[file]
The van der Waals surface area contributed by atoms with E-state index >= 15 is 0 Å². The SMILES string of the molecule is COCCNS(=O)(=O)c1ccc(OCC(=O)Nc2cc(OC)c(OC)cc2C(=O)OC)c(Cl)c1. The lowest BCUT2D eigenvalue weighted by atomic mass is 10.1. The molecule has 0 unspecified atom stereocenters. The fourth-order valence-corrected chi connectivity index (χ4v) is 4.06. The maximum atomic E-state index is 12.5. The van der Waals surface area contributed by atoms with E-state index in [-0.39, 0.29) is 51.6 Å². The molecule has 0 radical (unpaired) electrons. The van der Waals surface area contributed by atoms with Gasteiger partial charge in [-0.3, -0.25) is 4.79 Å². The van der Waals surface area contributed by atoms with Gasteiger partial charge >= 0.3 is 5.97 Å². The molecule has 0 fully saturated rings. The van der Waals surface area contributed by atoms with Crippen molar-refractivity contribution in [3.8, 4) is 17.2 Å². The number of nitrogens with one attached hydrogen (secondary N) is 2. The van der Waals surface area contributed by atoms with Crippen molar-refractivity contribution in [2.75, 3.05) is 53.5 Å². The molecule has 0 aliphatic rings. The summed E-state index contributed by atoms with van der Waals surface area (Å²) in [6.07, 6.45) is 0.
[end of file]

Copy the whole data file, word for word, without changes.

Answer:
The van der Waals surface area contributed by atoms with E-state index >= 15 is 0 Å². The SMILES string of the molecule is COCCNS(=O)(=O)c1ccc(OCC(=O)Nc2cc(OC)c(OC)cc2C(=O)OC)c(Cl)c1. The lowest BCUT2D eigenvalue weighted by atomic mass is 10.1. The molecule has 0 unspecified atom stereocenters. The fourth-order valence-corrected chi connectivity index (χ4v) is 4.06. The maximum atomic E-state index is 12.5. The van der Waals surface area contributed by atoms with E-state index in [-0.39, 0.29) is 51.6 Å². The molecule has 0 radical (unpaired) electrons. The van der Waals surface area contributed by atoms with Gasteiger partial charge in [-0.3, -0.25) is 4.79 Å². The van der Waals surface area contributed by atoms with Gasteiger partial charge >= 0.3 is 5.97 Å². The molecule has 0 fully saturated rings. The van der Waals surface area contributed by atoms with Crippen molar-refractivity contribution in [3.8, 4) is 17.2 Å². The number of nitrogens with one attached hydrogen (secondary N) is 2. The van der Waals surface area contributed by atoms with Crippen molar-refractivity contribution in [2.75, 3.05) is 53.5 Å². The molecule has 0 aliphatic rings. The summed E-state index contributed by atoms with van der Waals surface area (Å²) in [6.07, 6.45) is 0.